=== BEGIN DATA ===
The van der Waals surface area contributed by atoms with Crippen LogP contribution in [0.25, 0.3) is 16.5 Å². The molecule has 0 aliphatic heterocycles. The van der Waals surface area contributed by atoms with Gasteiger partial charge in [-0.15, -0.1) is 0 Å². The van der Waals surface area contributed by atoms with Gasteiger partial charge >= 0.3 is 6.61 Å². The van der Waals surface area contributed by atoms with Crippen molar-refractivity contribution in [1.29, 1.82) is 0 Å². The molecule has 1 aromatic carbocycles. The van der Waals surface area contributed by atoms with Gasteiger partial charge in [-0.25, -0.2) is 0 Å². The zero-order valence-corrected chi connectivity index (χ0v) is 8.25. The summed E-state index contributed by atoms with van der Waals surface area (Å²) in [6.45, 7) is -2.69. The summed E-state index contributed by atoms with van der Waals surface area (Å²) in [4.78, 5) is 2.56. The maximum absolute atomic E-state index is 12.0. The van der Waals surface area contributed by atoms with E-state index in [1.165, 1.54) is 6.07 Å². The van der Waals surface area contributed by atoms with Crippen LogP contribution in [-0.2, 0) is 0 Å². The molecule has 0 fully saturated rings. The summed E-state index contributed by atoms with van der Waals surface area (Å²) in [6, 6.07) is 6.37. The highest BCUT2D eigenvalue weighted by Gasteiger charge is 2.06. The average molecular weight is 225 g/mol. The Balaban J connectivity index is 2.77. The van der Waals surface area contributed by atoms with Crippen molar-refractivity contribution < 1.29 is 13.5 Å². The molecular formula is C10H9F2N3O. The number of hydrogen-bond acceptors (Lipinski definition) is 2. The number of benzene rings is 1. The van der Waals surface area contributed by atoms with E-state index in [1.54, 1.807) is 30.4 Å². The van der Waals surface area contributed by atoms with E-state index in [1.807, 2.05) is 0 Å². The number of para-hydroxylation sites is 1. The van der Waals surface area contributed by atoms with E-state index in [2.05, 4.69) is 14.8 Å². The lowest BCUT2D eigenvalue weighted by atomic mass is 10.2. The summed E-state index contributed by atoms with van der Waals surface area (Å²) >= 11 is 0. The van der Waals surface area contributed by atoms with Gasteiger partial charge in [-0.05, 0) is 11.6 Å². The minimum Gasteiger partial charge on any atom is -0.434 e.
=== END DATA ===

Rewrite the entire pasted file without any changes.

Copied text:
The van der Waals surface area contributed by atoms with Crippen LogP contribution in [0.25, 0.3) is 16.5 Å². The molecule has 0 aliphatic heterocycles. The van der Waals surface area contributed by atoms with Gasteiger partial charge in [-0.15, -0.1) is 0 Å². The van der Waals surface area contributed by atoms with Gasteiger partial charge >= 0.3 is 6.61 Å². The van der Waals surface area contributed by atoms with Crippen molar-refractivity contribution in [1.29, 1.82) is 0 Å². The molecule has 1 aromatic carbocycles. The van der Waals surface area contributed by atoms with Gasteiger partial charge in [-0.25, -0.2) is 0 Å². The zero-order valence-corrected chi connectivity index (χ0v) is 8.25. The summed E-state index contributed by atoms with van der Waals surface area (Å²) in [6.45, 7) is -2.69. The summed E-state index contributed by atoms with van der Waals surface area (Å²) in [4.78, 5) is 2.56. The maximum absolute atomic E-state index is 12.0. The van der Waals surface area contributed by atoms with E-state index in [1.165, 1.54) is 6.07 Å². The van der Waals surface area contributed by atoms with Crippen LogP contribution in [-0.2, 0) is 0 Å². The molecule has 0 fully saturated rings. The summed E-state index contributed by atoms with van der Waals surface area (Å²) in [6, 6.07) is 6.37. The highest BCUT2D eigenvalue weighted by Gasteiger charge is 2.06. The average molecular weight is 225 g/mol. The Balaban J connectivity index is 2.77. The van der Waals surface area contributed by atoms with Crippen molar-refractivity contribution < 1.29 is 13.5 Å². The molecular formula is C10H9F2N3O. The number of hydrogen-bond acceptors (Lipinski definition) is 2. The number of benzene rings is 1. The van der Waals surface area contributed by atoms with E-state index in [1.54, 1.807) is 30.4 Å². The van der Waals surface area contributed by atoms with E-state index in [1.807, 2.05) is 0 Å². The number of para-hydroxylation sites is 1. The van der Waals surface area contributed by atoms with E-state index in [2.05, 4.69) is 14.8 Å². The lowest BCUT2D eigenvalue weighted by atomic mass is 10.2. The summed E-state index contributed by atoms with van der Waals surface area (Å²) >= 11 is 0. The van der Waals surface area contributed by atoms with Gasteiger partial charge in [-0.05, 0) is 11.6 Å². The minimum Gasteiger partial charge on any atom is -0.434 e.